The universal language is not English or Esperanto. It’s baby talk.
Research released yesterday by a pair of California psychologists reveals that the loving chatter of parent to offspring translates from one culture to the next with ease.
Comforting coos, cautionary cues and other “infant-directed speech” is virtually the same in English as it is in Shuar — a dialect spoken in a small pocket of southeastern Ecuador. Researchers Greg Bryant and Clark Barrett of the University of California at Los Angeles journeyed to the remote rain forest, toting multiple, unscripted recordings of American mothers conversing with infants.
The Shuar parents understood the meaning of the baby talk with 75 percent accuracy, despite the fact that they had never heard English and could neither read nor write.
“We were certainly charmed by our results. We feel that the way people talk to babies — or anybody that needs special cues to understand intentions — will be quite similar anywhere you go. The sound of our voices relates to our communicative intention,” Mr. Bryant said yesterday.
“So in that way, yes, baby talk is the universal language. And it doesn’t stop with communication between people. People talk to animals that way, too, and for a very similar reason: When the message is in the melody, you have to sing the right song to get your point across,” he said.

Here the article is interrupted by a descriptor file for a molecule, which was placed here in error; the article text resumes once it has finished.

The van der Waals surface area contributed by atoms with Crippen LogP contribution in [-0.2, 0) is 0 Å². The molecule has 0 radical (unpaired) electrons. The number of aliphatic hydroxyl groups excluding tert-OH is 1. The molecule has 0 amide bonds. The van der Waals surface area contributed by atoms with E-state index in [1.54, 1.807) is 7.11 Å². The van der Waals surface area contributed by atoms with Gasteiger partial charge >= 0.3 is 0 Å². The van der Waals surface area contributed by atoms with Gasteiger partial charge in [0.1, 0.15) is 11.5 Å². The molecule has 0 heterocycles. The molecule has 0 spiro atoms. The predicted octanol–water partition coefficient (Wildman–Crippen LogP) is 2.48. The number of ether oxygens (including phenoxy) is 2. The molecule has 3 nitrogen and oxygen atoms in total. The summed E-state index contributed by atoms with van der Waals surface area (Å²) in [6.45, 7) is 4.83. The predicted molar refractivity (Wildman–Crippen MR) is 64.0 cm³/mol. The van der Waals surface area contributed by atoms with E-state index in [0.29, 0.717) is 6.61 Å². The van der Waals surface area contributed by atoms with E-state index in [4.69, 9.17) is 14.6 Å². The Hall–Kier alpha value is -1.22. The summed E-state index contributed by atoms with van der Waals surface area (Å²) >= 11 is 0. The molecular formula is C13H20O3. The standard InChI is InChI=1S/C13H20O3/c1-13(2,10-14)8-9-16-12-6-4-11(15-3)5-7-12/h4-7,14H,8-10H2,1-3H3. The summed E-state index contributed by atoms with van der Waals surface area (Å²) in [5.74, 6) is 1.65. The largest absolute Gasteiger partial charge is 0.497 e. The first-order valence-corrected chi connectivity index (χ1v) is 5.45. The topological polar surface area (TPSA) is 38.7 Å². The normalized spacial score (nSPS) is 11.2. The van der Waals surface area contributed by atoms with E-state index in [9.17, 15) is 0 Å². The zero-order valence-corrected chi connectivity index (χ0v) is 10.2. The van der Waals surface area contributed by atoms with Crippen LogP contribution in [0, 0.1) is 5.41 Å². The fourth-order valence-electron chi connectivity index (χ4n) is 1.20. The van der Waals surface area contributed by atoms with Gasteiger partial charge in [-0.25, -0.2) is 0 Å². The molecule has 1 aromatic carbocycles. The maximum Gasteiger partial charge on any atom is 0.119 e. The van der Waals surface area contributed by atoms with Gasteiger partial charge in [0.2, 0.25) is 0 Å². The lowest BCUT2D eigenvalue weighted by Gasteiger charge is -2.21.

Mr. Bryant is conducting a similar experiment in Africa.
“There are culturally specific traditions as well, but in this work we are interested in what people everywhere share,” he added.
“This vocal behavior likely exists universally as a species-typical trait,” the study said, and part of a “family of signals.”
Seems the parents of our species have strong commonalities when there is a need to comfort, warn, praise or greet a baby — the four types of typical speech patterns tested. Baby talk is distinctive and found in all languages, with only subtle variations, and is generally higher in pitch, sometimes exaggerated and “more musical” than what is found in adult conversations, the study said.
The universal “no no,” the researchers found, is punctuated by “staccatolike bursts” and a lower tone. The “no no,” in fact, was the most recognized of the four speech patterns, familiar to 86 percent of the Shuar parents. The study was published in Psychological Science, an academic journal.
Others are plumbing the mysteries of baby talk.
Earlier this month, a University of Washington study found that well-intentioned parents who forgo baby talk for educational baby videotapes can seriously compromise their child’s vocabulary. Neuroscientists at the University of British Columbia, meanwhile, revealed in May that babies as young as 4 months are able to tell whether a speaker has switched from one language to another.